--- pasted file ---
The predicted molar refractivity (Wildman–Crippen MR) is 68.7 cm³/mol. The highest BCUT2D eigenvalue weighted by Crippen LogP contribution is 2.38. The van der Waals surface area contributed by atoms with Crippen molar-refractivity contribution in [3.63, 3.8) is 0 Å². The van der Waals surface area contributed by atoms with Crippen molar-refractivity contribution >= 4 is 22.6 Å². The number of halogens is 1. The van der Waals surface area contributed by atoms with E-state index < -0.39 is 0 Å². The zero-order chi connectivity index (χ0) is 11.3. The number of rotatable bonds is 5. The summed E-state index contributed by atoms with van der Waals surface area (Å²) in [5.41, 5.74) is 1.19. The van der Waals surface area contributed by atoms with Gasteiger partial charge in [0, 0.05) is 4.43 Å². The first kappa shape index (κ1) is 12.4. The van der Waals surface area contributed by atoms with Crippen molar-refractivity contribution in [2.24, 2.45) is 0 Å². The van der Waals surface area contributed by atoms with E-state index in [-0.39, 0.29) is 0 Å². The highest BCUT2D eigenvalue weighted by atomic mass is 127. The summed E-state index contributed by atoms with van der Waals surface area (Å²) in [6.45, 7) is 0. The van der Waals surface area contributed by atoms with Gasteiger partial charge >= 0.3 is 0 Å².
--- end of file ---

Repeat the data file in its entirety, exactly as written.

The predicted molar refractivity (Wildman–Crippen MR) is 68.7 cm³/mol. The highest BCUT2D eigenvalue weighted by Crippen LogP contribution is 2.38. The van der Waals surface area contributed by atoms with Crippen molar-refractivity contribution in [3.63, 3.8) is 0 Å². The van der Waals surface area contributed by atoms with Crippen molar-refractivity contribution >= 4 is 22.6 Å². The number of halogens is 1. The van der Waals surface area contributed by atoms with E-state index < -0.39 is 0 Å². The zero-order chi connectivity index (χ0) is 11.3. The number of rotatable bonds is 5. The summed E-state index contributed by atoms with van der Waals surface area (Å²) in [5.41, 5.74) is 1.19. The van der Waals surface area contributed by atoms with Gasteiger partial charge in [0, 0.05) is 4.43 Å². The first kappa shape index (κ1) is 12.4. The van der Waals surface area contributed by atoms with Crippen molar-refractivity contribution in [2.24, 2.45) is 0 Å². The van der Waals surface area contributed by atoms with E-state index in [-0.39, 0.29) is 0 Å². The highest BCUT2D eigenvalue weighted by atomic mass is 127. The summed E-state index contributed by atoms with van der Waals surface area (Å²) in [6.45, 7) is 0. The van der Waals surface area contributed by atoms with Gasteiger partial charge >= 0.3 is 0 Å².